I tend to get a little more inspired writing about high end incenses for the obvious reason that there’s usually more to talk about in terms of complexity and depth. Kunmeido’s one of those rare companies that manages to produce amazing incense at all budget levels, including what is generally considered one of the finest inexpensive incenses, the venerable Reiryo-Koh. It’s one of those scents I’d consider as a building block of a new incense collection as you only have to pay about $7 a roll and it has a complexity and depth that most incenses at the same price range are missing.
Reiryo Koh‘s popularity can generally be seen by the number of different sizes its available in, from small boxes to long sticks. It’s also burned at Eiheiji, one of Soto Zen’s two head temples in Japan. It also appears to be popular at American Zen centers. In a way it’s fame in the US is surprising as it’s a very traditional and potent incense, initially not particularly friendly due to the strength of scent and its highly peppery and spicy intensity. The main ingredients are sandalwood, clove, foenun graecum (reiryo-koh), patchouli, tarmelic/turmetic and borneol camphor, a line up not terribly far from many Korean incenses. It has a lot of herbal qualities such as dill, fennel, cumin and oregano, all of which seem to be byproducts of the reiryo root and the tarmelic. The intensity has a sort of cleansing sort of feel to it at first until the constellation of scents starts to fade and the complexity of the incense starts to become obvious. Behind all the spice is a sublime, occluded sweetness, a quality that comes out more so in the aloeswood variations.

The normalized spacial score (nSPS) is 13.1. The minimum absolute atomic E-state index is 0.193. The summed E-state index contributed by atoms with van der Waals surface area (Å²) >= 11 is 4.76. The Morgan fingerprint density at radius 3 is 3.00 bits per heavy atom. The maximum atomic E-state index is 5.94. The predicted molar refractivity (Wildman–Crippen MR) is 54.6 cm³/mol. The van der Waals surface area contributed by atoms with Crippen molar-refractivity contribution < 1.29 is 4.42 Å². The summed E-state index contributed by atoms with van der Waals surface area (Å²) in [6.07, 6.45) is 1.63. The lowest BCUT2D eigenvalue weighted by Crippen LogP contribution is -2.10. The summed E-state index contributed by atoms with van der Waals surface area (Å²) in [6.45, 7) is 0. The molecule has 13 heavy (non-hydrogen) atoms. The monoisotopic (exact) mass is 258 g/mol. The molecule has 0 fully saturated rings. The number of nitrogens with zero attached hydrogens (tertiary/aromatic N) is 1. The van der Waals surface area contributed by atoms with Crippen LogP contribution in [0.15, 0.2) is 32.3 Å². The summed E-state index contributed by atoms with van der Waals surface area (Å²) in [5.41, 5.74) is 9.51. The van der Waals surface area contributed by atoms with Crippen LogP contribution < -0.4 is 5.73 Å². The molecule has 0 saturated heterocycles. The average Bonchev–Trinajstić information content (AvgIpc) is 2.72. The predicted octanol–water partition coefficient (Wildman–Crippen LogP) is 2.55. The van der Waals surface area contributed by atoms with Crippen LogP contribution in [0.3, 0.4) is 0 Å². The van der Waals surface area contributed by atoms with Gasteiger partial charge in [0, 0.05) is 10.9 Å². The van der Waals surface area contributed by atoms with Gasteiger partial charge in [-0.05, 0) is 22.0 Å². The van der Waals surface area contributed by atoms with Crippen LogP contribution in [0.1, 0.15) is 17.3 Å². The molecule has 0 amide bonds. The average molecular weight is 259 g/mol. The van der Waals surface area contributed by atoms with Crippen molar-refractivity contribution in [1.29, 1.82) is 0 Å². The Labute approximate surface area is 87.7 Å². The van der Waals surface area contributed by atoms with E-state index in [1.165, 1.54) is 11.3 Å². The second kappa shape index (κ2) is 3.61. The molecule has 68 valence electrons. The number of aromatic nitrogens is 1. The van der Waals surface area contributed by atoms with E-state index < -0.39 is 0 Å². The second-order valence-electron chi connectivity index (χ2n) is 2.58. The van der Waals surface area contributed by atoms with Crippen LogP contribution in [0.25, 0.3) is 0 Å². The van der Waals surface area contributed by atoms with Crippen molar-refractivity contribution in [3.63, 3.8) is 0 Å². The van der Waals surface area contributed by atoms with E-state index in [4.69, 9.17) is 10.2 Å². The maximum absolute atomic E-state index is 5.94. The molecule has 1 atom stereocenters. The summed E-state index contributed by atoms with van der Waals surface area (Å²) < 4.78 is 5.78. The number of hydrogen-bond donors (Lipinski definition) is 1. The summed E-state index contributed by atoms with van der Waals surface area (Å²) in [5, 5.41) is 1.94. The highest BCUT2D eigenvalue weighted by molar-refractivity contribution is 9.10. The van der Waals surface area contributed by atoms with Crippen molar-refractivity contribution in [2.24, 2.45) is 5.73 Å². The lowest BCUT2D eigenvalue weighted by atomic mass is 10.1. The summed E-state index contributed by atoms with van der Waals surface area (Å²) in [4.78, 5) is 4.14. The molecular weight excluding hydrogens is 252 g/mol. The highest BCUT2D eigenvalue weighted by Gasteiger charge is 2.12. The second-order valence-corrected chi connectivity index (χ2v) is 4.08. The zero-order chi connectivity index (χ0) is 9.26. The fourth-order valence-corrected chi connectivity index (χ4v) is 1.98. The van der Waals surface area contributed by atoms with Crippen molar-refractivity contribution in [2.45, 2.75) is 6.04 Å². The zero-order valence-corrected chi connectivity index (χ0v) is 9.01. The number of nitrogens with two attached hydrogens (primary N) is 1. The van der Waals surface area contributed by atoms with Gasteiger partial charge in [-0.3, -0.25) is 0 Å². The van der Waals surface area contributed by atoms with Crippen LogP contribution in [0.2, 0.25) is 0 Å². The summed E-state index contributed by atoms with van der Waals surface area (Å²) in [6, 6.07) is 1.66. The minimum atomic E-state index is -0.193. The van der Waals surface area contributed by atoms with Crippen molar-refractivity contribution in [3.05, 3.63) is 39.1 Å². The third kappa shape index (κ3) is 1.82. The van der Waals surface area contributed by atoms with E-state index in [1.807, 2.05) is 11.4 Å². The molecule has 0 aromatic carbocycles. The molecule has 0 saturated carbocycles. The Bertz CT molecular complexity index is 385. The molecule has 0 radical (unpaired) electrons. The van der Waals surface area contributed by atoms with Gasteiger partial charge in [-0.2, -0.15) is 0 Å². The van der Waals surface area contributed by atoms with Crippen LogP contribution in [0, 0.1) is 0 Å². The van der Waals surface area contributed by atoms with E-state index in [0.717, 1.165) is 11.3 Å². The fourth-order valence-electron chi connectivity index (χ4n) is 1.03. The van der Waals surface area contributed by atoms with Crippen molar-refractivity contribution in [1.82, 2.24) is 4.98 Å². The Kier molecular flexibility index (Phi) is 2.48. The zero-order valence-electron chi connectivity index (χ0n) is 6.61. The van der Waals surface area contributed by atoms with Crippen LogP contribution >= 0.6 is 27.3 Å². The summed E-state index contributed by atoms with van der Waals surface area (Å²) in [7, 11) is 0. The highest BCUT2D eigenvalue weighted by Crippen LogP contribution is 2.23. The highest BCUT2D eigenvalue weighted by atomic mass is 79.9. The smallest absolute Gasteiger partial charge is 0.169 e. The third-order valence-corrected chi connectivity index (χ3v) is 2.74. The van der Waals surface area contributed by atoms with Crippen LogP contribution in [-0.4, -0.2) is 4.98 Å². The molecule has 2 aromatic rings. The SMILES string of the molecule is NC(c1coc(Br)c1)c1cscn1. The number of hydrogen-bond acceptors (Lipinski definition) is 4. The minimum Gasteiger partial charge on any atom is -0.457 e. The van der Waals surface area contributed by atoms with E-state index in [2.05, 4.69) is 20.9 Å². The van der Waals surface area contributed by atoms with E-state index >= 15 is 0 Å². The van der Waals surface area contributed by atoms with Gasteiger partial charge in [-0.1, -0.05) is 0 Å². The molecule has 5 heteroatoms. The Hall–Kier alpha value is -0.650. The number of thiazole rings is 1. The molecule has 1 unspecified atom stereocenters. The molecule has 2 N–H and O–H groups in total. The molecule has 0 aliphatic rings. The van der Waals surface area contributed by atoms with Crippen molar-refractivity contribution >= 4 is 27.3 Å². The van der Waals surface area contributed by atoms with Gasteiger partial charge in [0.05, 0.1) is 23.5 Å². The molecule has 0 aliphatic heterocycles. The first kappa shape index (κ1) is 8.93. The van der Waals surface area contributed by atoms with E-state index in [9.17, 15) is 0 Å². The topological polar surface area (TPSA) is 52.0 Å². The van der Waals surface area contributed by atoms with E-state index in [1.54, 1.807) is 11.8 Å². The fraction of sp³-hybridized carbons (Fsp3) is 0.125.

In fact the Reiryo Koh Aloeswood incense is so different that it’s hard to believe the difference came from switching the base wood. Where the regular/sandalwood version is intense and spicy, the aloeswood version is mellow and subtle. It’s basically the most inexpensive incense in Kunmeido’s line up that introduces an aromatic quality that follows the line all the way up to Asuka (perhaps the only one missing it is Onkun Koh aka Jinko Ranjatai). It’s a sweet, spicy and tangy aroma that is not only pleasant at first but starts to become addictive after a while due to its increasing refinement up the scale (the note becomes intensely incredible in Asuka). This concentration on the quiet and subtle compared to the loud intensity of the original is an interesting yin/yang comparison, as initially it doesn’t seem the aloeswood version has a similar depth. But it doesn’t lose its poignancy, implying the incense’s depths are more interactive between incense and appreciator.
At least in the US, Shoryu-Koh, which moves the price range well into the 20s, seems to be sort of the middle ground incense, implying the heights of Heian Koh and Asuka, without the pungent green herbal qualities those bring with them. In fact Shoryu-Koh could easily be seen as the higher reflection of the Reiryo Koh aloeswood, with a lot of similar qualities and a greater degree of refinement. The sweet, herbal and grassy oil or top note on this incense becomes increasingly pleasant with experience, reaching for a very sublime place with a dark and sultry atmosphere. There’s quite a bit of spice in this one as well, hints of cinnamon and clove help to bolster the scent’s essential tanginess. If ever there was a sleeper hit coming out of incense, it could be this one. I’ve had a box for about a year now and it always surprises me. Perhaps it trades a visceral impact for more ineffable and deeper qualities, which makes it less obvious right out of the box.
Any incense appreciator who finds an affinity with Japanese traditional scents is encouraged to take a look at the whole Kunmeido line, which evinces a very powerful lineage of incense making. That their most inexpensive incenses would have qualities that make them competitive with scents 10 times their cost is a real tribute to the skill involve here. It might not be long until all three of these take their place in our hall of fame; certainly one’s exploration is incomplete without checking out the classic Reiryo-Koh.